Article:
Make way for Gen. John Hunt Morgan

By: MIKE WEST, Managing Editor
Posted: Sunday, January 18, 2009 6:31 am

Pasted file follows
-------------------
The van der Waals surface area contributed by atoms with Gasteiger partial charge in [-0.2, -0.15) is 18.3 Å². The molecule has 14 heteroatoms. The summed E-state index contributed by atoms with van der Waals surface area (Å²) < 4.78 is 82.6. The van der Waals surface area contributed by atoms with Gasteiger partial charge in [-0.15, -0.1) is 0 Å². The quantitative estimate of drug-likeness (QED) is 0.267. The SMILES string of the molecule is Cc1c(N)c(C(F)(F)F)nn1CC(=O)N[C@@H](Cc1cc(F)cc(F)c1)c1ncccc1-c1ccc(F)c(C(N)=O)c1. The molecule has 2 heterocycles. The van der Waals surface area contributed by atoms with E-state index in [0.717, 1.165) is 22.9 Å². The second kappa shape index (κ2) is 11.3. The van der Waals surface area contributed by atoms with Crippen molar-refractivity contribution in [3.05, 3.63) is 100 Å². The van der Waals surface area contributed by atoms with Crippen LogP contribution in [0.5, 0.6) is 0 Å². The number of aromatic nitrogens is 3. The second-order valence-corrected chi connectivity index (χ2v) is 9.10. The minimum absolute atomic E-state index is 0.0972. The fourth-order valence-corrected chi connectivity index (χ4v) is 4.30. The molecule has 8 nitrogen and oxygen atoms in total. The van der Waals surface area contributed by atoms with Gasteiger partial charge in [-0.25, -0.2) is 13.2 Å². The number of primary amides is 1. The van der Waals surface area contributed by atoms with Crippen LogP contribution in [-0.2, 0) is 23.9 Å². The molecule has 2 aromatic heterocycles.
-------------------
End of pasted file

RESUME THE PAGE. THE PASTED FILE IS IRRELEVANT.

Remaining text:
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Gen. John Hunt Morgan It was the famous Confederate Raider John Hunt Morgan who personally directed the attack on Union troops near Milton.“Open ranks! Open ranks for the general,” commanded the staff of one of the most glamorous soldiers of the Civil War.Morgan, receiving word of the Army of Cumberland’s reconnaissance in force in the Auburntown area, moved from McMinnville on the night of March 18, 1863,It was his plan to catch Col. Albert S. Hall, 105th Ohio Infantry, who was leading the 2nd Brigade of Maj. Gen. Joseph J. Reynolds’ division, near Auburntown before he reached more defensible terrain outside of Milton.Morgan’s brigade commanders Col. Richard Gano of the 1st Kentucky Cavalry and Col. William Campbell Preston Breckinridge of the 9th Kentucky Cavalry had already moved through the area and had skirmished with the Union troops. He was former U.S. Vice President John C. Breckinridge’s first cousin.Auburntown residents left their homes to witness the troop movements. Women and children cheered the famous general, urging him to attack the Yankees.Ironically, one company of the Union detachments was from the nearby Liberty, Tenn., area. Capt. Joe Blackburn commanded the men as part of DeKalb County native William B. Stokes’ 5th Tennessee Cavalry. Stokes served in the U.S. House of Representatives both before and after the Civil War.Morgan had the Union troops outmanned, but Hall’s men had a considerable lead in the race to the high ground near Milton. Hall chose his battleground well and was able to set up a perimeter defense on a knoll called Vaught’s Hill.At daylight on March 21, both Yankees and Rebels were already on the move.“After daylight one of the scouts returned bringing intelligence that the enemy was moving. Captain Quirk was ordered to move forward with his company and attack the enemy’s rear,” Morgan wrote in his official report of the battle.It was Morgan’s plan that Capt. Thomas Quirk delay Hall’s retreat toward Murfreesboro until the main body of the Confederate forces could arrive. Quirk, an Irishman, was one of Morgan’s most aggressive fighters.Hall deployed skirmishers, but answered Quirk with an artillery barrage while the Union troops continued to move toward Vaught’s Hill.Seeing that the Union artillery was largely unsupported, Morgan sent Breckinridge and Lt. Col. Robert M. Martin in an attempt to capture the two cannons. Hall pulled back his cannons to a position fronted by a cedar brake, which made it difficult for the Confederates to pursue.By then Hall was in his final position atop Vaught’s Hill, and Morgan had no choice but to dismount his cavalry and order them up the hill to attack.“Lieutenant-Colonel Martin, who still occupied his position on the left, was ordered to threaten the right of the enemy. At the same time, I ordered the command under Colonel Gano to move up, dismount and attack the enemy vigorously, immediately in the front. Colonel Breckinridge was ordered to move to the right with his command and attack their extreme left. Captain Quirk, in the meantime, had been ordered to get on the pike immediately in the rear of the enemy, which he did in most satisfactory manner, capturing fifteen or twenty prisoners,” Morgan wrote.The Confederates were putting the squeeze on the outnumbered Union troops when a strange thing happened. Morgan’s men ran out of ammunition, but not before Hall’s troops inflicted heavy damage.Col. Grigsby was wounded in front of his command, and Col. Napier was severely injured while encouraging his Rebels forward.“At the same time the firing from the center of the line nearly ceased; a few scattering shots, now and then, gave evidence that nearly all of the ammunition was exhausted. Two more rounds would have made our victory complete and two thousand Federals would have been the result of the day’s fighting,” Morgan said.Morgan ordered a quick withdrawal back to Milton where he found an ordinance wagon train and four cannons waiting for him. Oops.The Confederates attempted to renew the attack with Quirk taking the point only to be repulsed.Morgan withdrew his men to Liberty with no Union pursuit.Col. Basil Duke, Morgan’s brother-in-law and second in command, commented on the impact of the Battle of Vaught’s Hill in his book, “Morgan’s Cavalry.”“Our loss in this fight was very heavy, especially in officers. The list of wounded officers was large. Captains Sale, Marr, Cooper and Cossett, and a number of other officers were killed. Captain Sale was the third captain killed of Company E, Second Kentucky. Captain Cossett, of the Ninth Tennessee, was under arrest at the time, for charges of which he was acquitted after death. He was killed, fighting with his musket, as a volunteer. General Morgan’s clothing was torn with balls,” Duke wrote.As for losing the battle, Duke offered a few reasons including the fatigue of horses and riders during the long and rapid ride from Auburntown to Milton. Some of horses failed, and men got scattered and separated from the main attacking body.“The scanty supply of ammunition, however, and its failure at the critical moment was the principal cause of the repulse, or rather withdrawal of our troops. All who have given any account of his battle concur in praising the conduct of the combatants. It was fought with the utmost determination and with no flinching on either side,” Duke wrote.There was good reason the Confederates lost so many officers at Milton. The exploits of Lt. Col. Robert Martin at Vaught’s Hill is one example.“Just here Martin performed one of those acts of heroic but useless courage, too common among our officers. When his regiment wavered and commenced to fall back, he halted until he was left along; then at a slow walk rode to the pike, and with his hat off rode slowing out of fire.“He was splendidly mounted, wore in his hat a long black plume, was himself a large and striking figure and I have often thought that it was the handsomest picture of cool and desperate courage I saw in the war,” Duke wrote.Late in the Civil War, that same Robert Martin led a Confederate plot to take the war North by burning select buildings in New York City. The plot was uncovered and Martin fled to Canada, eventually returning to Kentucky where he refused to take the oath of allegiance to the United States.